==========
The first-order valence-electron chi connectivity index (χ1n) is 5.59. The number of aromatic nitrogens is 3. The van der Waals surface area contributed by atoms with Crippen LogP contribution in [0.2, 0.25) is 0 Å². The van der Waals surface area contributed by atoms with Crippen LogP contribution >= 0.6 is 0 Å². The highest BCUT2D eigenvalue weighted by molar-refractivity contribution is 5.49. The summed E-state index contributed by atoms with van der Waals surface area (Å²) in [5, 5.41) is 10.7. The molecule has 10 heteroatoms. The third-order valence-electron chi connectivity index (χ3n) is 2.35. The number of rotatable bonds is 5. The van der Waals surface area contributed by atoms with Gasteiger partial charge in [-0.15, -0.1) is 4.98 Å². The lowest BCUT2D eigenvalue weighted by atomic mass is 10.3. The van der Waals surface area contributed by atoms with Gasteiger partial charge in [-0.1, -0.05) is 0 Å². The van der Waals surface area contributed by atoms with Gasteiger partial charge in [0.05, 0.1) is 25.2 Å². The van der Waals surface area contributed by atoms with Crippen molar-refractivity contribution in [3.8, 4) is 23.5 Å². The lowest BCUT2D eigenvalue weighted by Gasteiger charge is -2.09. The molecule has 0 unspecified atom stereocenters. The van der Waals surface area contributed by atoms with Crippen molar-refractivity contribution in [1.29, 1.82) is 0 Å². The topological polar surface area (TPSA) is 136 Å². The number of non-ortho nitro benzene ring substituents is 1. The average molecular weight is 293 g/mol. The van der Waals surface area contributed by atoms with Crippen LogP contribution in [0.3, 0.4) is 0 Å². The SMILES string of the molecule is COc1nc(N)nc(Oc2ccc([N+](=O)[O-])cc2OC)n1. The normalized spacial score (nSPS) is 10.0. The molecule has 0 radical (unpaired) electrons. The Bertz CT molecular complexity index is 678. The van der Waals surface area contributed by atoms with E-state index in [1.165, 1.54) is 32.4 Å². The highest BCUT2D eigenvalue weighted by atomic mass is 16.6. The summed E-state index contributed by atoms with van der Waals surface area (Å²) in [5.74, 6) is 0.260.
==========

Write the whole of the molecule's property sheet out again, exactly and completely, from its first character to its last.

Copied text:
The first-order valence-electron chi connectivity index (χ1n) is 5.59. The number of aromatic nitrogens is 3. The van der Waals surface area contributed by atoms with Crippen LogP contribution in [0.2, 0.25) is 0 Å². The van der Waals surface area contributed by atoms with Crippen LogP contribution >= 0.6 is 0 Å². The highest BCUT2D eigenvalue weighted by molar-refractivity contribution is 5.49. The summed E-state index contributed by atoms with van der Waals surface area (Å²) in [5, 5.41) is 10.7. The molecule has 10 heteroatoms. The third-order valence-electron chi connectivity index (χ3n) is 2.35. The number of rotatable bonds is 5. The van der Waals surface area contributed by atoms with Gasteiger partial charge in [-0.15, -0.1) is 4.98 Å². The lowest BCUT2D eigenvalue weighted by atomic mass is 10.3. The van der Waals surface area contributed by atoms with Gasteiger partial charge in [-0.1, -0.05) is 0 Å². The van der Waals surface area contributed by atoms with Gasteiger partial charge in [0.05, 0.1) is 25.2 Å². The van der Waals surface area contributed by atoms with Crippen molar-refractivity contribution in [3.8, 4) is 23.5 Å². The lowest BCUT2D eigenvalue weighted by Gasteiger charge is -2.09. The molecule has 0 unspecified atom stereocenters. The van der Waals surface area contributed by atoms with Crippen molar-refractivity contribution in [1.29, 1.82) is 0 Å². The topological polar surface area (TPSA) is 136 Å². The number of non-ortho nitro benzene ring substituents is 1. The average molecular weight is 293 g/mol. The van der Waals surface area contributed by atoms with Crippen LogP contribution in [0.3, 0.4) is 0 Å². The SMILES string of the molecule is COc1nc(N)nc(Oc2ccc([N+](=O)[O-])cc2OC)n1. The normalized spacial score (nSPS) is 10.0. The molecule has 0 radical (unpaired) electrons. The Bertz CT molecular complexity index is 678. The van der Waals surface area contributed by atoms with E-state index in [1.165, 1.54) is 32.4 Å². The highest BCUT2D eigenvalue weighted by atomic mass is 16.6. The summed E-state index contributed by atoms with van der Waals surface area (Å²) in [5.74, 6) is 0.260.